So you find yourself with only a day to spare in Melbourne. That’s tight but there’s still so much you can see & do. Follow this itinerary, or simply select parts of it, to truly immerse yourself in the world’s most liveable city. Or if you have more time in town simply slice and dice our suggestions and use them when suits you!
24 Hours in Melbourne. Explore, unearth, taste and experience.
Up, up and away.
Something that very few visitors, and perhaps even fewer locals can say is that they have witnessed Melbourne wake up. A city of close to five million people doesn’t subtlety awaken. Lights go on, people emerge, trains and trams buzz and cars begin to hit the roads.
However you can rise above all this hubbub and get a birds-eye view as the city stirs. Quite literally! A hot air balloon ride above all this man-made energy and momentum is almost an ironic experience as you float serenely as a mere spectator to the show. Mother nature and the prevailing winds decide which path you will take and that oldest of power-sources – flame – dictates your altitude.
Your 24 hours in Melbourne unfurls beneath you as a magnificent patchwork of buildings, parklands, beaches and roadways gliding slowly by. It is spectacular and seldom-seen in equal measure. Very few have ever seen this unique view of Melbourne. It is a little like being the narrator to a storybook as you oversee the world beneath you.
Sure this is a ‘splurge’ but it’s a truly compelling, invigorating and memorable way to start your 24 hours in Melbourne!
^A one hour sunrise balloon flight over Melbourne with Victoria’s largest and award-winning hot air balloon company – Global Ballooning – costs $440 per adult and $340 per child (7 – 12 years old). For more info and options visit their website.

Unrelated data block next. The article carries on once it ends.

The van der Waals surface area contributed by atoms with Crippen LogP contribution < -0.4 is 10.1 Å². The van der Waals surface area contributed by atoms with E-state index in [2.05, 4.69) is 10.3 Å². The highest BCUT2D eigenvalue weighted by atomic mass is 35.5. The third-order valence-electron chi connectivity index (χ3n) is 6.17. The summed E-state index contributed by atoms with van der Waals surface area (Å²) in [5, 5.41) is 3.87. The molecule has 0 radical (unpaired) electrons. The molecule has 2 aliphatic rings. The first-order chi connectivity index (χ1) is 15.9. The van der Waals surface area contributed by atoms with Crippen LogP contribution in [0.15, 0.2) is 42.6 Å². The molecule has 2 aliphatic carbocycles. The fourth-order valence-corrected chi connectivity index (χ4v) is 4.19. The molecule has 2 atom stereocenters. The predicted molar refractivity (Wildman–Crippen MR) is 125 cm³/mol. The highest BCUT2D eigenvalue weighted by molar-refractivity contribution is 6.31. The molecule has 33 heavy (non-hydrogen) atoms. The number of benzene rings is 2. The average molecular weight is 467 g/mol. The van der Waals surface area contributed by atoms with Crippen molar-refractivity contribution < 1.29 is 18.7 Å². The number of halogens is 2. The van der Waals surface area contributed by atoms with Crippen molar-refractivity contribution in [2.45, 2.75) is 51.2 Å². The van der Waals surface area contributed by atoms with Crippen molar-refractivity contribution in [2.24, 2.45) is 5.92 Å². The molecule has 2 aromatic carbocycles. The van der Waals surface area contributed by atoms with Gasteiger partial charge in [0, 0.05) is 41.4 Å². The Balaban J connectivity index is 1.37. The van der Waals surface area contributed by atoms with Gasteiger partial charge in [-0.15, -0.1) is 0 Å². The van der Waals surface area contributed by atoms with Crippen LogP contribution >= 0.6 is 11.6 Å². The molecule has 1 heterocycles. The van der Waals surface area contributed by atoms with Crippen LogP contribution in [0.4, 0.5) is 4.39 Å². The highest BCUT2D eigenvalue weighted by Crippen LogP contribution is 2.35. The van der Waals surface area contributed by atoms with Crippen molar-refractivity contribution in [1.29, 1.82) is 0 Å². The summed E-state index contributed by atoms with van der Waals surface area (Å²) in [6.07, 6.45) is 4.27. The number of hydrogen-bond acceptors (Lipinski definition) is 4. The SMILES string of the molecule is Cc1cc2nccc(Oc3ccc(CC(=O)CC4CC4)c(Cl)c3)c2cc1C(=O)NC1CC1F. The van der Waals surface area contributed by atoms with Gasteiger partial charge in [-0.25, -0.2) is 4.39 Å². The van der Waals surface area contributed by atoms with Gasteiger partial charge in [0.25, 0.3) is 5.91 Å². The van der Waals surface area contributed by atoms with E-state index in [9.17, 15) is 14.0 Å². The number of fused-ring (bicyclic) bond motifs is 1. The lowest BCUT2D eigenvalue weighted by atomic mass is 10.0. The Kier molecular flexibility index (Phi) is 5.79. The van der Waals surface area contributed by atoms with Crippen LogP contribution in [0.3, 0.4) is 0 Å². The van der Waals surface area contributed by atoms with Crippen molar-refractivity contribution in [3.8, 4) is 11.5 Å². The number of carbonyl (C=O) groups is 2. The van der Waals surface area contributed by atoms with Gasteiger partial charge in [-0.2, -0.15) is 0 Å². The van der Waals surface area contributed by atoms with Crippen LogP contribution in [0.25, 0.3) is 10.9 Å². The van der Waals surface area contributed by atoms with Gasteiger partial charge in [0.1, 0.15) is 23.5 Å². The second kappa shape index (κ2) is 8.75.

Coffee and Laneways.
Phew. You’ll need a coffee after all that adventure. You’ll find though that Melburnians don’t need a reason to have a coffee. It’s a religion here! Our shrines are the thousands of coffee-shops, coffee-vans and cafes spread throughout the city. Sure we’ll still talk to you before our first coffee of the day but we’ll be much nicer afterwards.
As a visitor we recommend exploring the labyrinthine maze of laneways and alleys in the CBD. Ground zero amongst these has to the grouping of lanes around De Graves St, Campbell Arcade and Centre Pl.
Here you’ll find an amazing confluence of city-workers, business-meetings, hipsters and tourists buzzing in and around the outdoor tables, chairs and shop-fronts. Good luck not taking scores of photos here. And you should – this is definitively ‘Melbourne’.
Just wander the lanes and find your own spot for breakfast and prepare for a large dose of people-watching.
A tram ride to Queen Victoria Market.
To use public transport in Melbourne you need to purchase and add credit to a specific transport card called a Myki. Similar to an Oyster Card in London for example. You can’t pay-and-ride onboard. To be frank, for a visitor, it can be a bit of a hassle so for our itinerary there really isn’t any need to purchase one.